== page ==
Will those years see either of you running for parliament? A husband-wife Green leadership perhaps…
AR: I think that at the moment what needs to happen to solve climate change is for hearts and minds to change in the community. And most people don’t trust politicians. Therefore, the work that needs to be done has to come from outside of politics.
SS: Yeah. And I think both of us share an outside theory of change that drives the work we do, and it’s pretty hard to move past that. When you get to see the power of movements versus the power of political parties, you know where you want to work.
Six ways Simon and Anna are changing:
I Can Change your Mind About Climate Change
In early 2012, whilst in the middle of planning a wedding, Anna embarked on the production of a documentary for the ABC in which she attempted to change Liberal pundit Nick Minchin’s views on the climate change debate. The doco aired over two nights in April, followed by a special edition of Q&A, and once more put clean energy at the forefront of public debate. She released a book about the journey the same month. Oh, and she kicked Minchin’s ass.
2009 saw Anna organising the country’s first youth summit on climate change. With conferences, workshops and one particularly moving flash-mob, Anna and her organization (the coalition of progressive young groups called the Australian Youth Climate Coalition) created a dialogue amongst the next generation of environmentalists and activists. The couple are together on this front with Simon and GetUp! also being major players in the climate reform debate – Simon was a founding member of the AYCC when at the United Nations Youth Association.
GetUp!'s marriage equality campaign
Only the heartless remained unmoved after watching GetUp’s marriage equality advert, showing a POV gay relationship in fast-forward, which proceeded to go internationally viral and moisten the tear ducts of more than six million people. But that was just the tip of the work the group was doing: Simon and GetUp! have worked tirelessly to bring this issue to the fore in Australian political debate through rallies, petitions and lobbying, having a huge hand in the changing political tide on the issue.
GetUp’s Electoral Act Challenge
Who could forget the 2010 electoral enrolment fiasco – Australians left, right and centre being unable to enrol after 8pm the day the election was called. Simon and GetUp! were hot on the heels of the case and took it straight to the top, the High Court, to challenge any semblance it had of legitimacy. Their winning appeal allowed many thousands of Australians to vote who otherwise would have been left without a voice.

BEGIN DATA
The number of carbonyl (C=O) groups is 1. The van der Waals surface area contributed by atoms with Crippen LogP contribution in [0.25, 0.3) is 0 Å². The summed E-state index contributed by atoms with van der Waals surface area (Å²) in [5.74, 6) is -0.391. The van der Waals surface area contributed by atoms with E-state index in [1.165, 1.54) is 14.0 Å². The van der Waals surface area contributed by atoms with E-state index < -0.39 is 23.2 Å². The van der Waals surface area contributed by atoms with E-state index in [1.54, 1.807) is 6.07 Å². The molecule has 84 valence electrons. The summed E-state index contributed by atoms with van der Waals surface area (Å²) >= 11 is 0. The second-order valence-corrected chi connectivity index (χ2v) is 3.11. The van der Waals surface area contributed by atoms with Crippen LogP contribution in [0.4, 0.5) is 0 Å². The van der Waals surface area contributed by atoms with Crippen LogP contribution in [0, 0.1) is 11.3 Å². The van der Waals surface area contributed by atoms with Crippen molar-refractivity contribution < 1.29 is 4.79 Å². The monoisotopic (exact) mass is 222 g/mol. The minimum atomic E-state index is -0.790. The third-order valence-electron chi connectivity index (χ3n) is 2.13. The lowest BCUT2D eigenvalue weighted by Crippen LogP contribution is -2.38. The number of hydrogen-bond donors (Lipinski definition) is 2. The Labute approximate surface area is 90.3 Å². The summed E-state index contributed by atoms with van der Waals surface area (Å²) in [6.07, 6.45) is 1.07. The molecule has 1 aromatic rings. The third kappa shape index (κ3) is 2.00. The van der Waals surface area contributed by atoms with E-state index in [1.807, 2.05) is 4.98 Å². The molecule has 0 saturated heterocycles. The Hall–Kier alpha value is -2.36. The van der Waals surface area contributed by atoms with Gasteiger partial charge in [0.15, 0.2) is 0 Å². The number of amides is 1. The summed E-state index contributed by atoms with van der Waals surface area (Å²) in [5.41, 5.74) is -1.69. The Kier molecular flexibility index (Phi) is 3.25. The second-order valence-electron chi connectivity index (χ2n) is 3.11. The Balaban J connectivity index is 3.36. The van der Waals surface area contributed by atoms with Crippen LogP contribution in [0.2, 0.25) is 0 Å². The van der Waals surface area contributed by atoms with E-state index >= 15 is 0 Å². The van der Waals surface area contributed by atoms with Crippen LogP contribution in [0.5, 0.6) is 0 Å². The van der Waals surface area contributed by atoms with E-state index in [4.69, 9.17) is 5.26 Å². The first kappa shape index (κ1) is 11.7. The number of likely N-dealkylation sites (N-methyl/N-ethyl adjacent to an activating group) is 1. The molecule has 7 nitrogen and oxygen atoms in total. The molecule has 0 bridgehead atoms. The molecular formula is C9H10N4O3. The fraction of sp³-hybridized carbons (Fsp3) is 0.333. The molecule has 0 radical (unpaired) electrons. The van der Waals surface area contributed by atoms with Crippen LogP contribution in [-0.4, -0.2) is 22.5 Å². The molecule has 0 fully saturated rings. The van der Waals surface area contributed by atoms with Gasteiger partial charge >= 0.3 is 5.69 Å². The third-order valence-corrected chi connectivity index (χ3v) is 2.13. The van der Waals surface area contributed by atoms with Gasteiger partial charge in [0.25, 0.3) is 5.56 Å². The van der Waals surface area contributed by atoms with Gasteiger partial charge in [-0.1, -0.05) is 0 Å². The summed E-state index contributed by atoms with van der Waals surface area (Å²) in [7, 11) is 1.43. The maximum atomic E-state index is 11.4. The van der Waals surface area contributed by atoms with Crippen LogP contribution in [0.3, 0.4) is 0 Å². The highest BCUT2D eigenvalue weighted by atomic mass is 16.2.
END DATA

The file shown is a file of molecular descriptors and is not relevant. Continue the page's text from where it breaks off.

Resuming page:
Save the Tarkine!
One of Australia’s most significant natural landscapes and the largest tract of temperate rainforest in the world is under threat and GetUp! is charging to the rescue. With ten new mines proposed in the Tarkine over the next 10 years, some of them highly damaging strip mines, Simon and his team are pursuing every avenue possible to put a stop to the potential destruction of a natural wonder – including a taking Federal Environment Minitser Tony Burke on a three day trip to the Tarkine to see what Australia might lose.
Poker Machine Reform
With gambling addiction still ripping lives apart across the country, GetUp! are involved in lobbying pokie producers (Woolworths and Coles to name but two) to cap bets and minimise losses and halt addictive spending cycles. As well as direct contact with poker machine manufacturers, GetUp! are petitioning Governmental bodies to tighten legislation around the whole nasty business.
is out now through Melbourne University Press. RRP$29.99.
Anna Rose speaks at The School of Life: How to be Rick, Wired and Green on Sun Jul 15.